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Here Are the Winners of the 2016 Nobel Prizes Announced So Far



David J. Thouless, F. Duncan M. Haldane and J. Michael Kosterlitz

David J. Thouless, F. Duncan M. Haldane and J. Michael Kosterlitz

The Royal Academy of Sciences announced on Tuesday in Stockholm that the 2016 Nobel Prize in Physics is being shared by three scientists.

It explained that the Nobel Prize in Physics 2016 was divided, with one half awarded to David J. Thouless, the other half jointly to F. Duncan M. Haldane and J. Michael Kosterlitz “for theoretical discoveries of topological phase transitions and topological phases of matter.”

The Academy also announced that the prize amount is $93o,000 million and would be split proportionally between the three winners.

Meanwhile, one of the winners, Haldane, said he was “very surprised” at the news.

He added that he was glad that their discoveries found something many previously overlooked, and that they unveiled more possibilities for looking for new materials.

Haldane emphasised that series of works are still ongoing.

Jean-Pierre Sauvage, Bernard L. Feringa and Sir J. Fraser Stoddart

Jean-Pierre Sauvage, Bernard L. Feringa and Sir J. Fraser Stoddart

On Wednesday, the academy also named Jean-Pierre Sauvage, Sir Fraser Stoddart and Bernard Feringa, as winners of the 2016 Nobel Prize in Chemistry.

The academy said in statement in Stockholm that they won the prizes for the design and synthesis of molecular machines.

It stated that “the 2016 Nobel Laureates in Chemistry, had miniaturised machines and taken chemistry to a new dimension”.

According to the statement, the machines are a thousand times thinner than a hair strand.

The academy said that the trio, based in France, the U.S. and the Netherlands, developed molecules with controllable movements, which could perform a task when energy was added.

“Molecular machines will most likely be used in the development of new materials, sensors and energy storage systems”.

The chemistry prize was the third of this year’s Nobel Prize awards to be announced.

Yoshinori Ohsumi

Yoshinori Ohsumi

Japan-born scientist, Yoshinori Ohsumi had also been announced as this year’s winner of the Nobel Prize for Medicine or Physiology. He  illuminated a cellular process called autophagy, or “self-eating,” in which cells take unneeded or damaged material, including entire organelles, and transport them to a recycling compartment of sorts — in yeast cells, this compartment is called the lisosome, while vacuoles serve a similar purpose in human cells.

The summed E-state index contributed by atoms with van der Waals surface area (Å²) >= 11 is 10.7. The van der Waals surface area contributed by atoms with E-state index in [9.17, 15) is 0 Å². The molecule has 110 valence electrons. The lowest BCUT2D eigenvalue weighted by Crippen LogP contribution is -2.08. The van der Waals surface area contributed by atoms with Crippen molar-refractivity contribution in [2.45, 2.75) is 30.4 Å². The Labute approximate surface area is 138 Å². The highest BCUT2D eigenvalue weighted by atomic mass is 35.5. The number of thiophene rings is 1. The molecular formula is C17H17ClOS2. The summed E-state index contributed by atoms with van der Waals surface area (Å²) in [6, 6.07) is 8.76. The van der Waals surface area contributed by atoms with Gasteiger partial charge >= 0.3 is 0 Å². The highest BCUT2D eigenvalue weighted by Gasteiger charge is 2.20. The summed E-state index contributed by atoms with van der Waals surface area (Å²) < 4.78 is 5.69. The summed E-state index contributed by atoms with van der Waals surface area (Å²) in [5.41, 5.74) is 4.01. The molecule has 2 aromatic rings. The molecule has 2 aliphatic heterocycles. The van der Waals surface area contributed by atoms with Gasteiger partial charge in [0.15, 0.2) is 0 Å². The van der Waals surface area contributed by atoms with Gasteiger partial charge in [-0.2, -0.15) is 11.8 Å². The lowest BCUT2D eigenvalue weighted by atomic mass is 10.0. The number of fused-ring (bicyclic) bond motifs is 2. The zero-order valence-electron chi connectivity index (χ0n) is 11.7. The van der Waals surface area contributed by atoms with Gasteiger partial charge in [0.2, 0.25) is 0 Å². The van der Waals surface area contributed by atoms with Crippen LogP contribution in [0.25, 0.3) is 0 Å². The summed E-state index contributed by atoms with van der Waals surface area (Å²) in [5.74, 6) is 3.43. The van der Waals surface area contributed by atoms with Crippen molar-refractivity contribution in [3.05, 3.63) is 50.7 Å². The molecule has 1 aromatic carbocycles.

Ohsumi figured out a way to observe the inner workings of yeast cells and reveal autophagy inside them. He went even further to identify the genes involved in yeast autophagy and to show that similar self-eating mechanisms occur inside human cells.

His discoveries in the 1990s led to a new understanding of how the cell recycles its contents, opening up a window into the importance of autophagy to several physiological processes and even to understanding certain diseases. Mutations in autophagy have been linked to diseases such as cancer and neurological disorders like Parkinson’s disease.


  1. Lateefah

    October 5, 2016 at 9:39 pm

    big congrats to the winners! I’m sure they feel good to be recognized for their works while alive

  2. dilish

    October 6, 2016 at 8:13 am

    Hmmmm. People are reading oooo and making a difference in this world. We are here arguing that naija jollof is sweeter than Ghanaian jollof. smh

  3. Puzzles

    October 6, 2016 at 10:13 am

    Awww!!! Where is my favorite physicist, Sheldon Cooper????

  4. Ivie

    October 6, 2016 at 10:57 am

    Hmm. do we have research grants, scholarships and facilities or institutes in Nigeria.?

    • Tosin

      October 6, 2016 at 10:07 pm

      we do need to get organized. Africa…research…you know the drill…we don’t have time for long-term planning or thinking…everything ozugbo ozugbo like my brother Chude wrote.
      even thinking, experimenting, not contouring face, not being at every high-table or party, are more or less considered weird in these streets…but I’m sure there are crazy dreamers and innovators out here anyway, doing their thing.

      but yeah Africa would do well to get organized, so that these precious few people don’t have to fight all the forces to be able to do their thing…so that there can be more more more of them. the nobel is just a prize, the point is excellence. and we sort of to be honest don’t like excellence that much lol, we love bullshit and we love compromise and we love a little to the left a little to the right. but there will always be the stubborn ones 🙂 🙂 in any society. hi if you’re out there. even if it’s not science that you do, still hi.

      re: chances of winning from Nigeria: for now we have Nigerian researchers abroad sha, sooner or later one of them will grab something 🙂

      if you want something to flourish, try funding a prize in it. the NLNG is the only sorta big acada/innovation prize I know here. There should be more? (it’s not even all about the money, just a prestigious and consistently credible prize, and money of course 🙂 )

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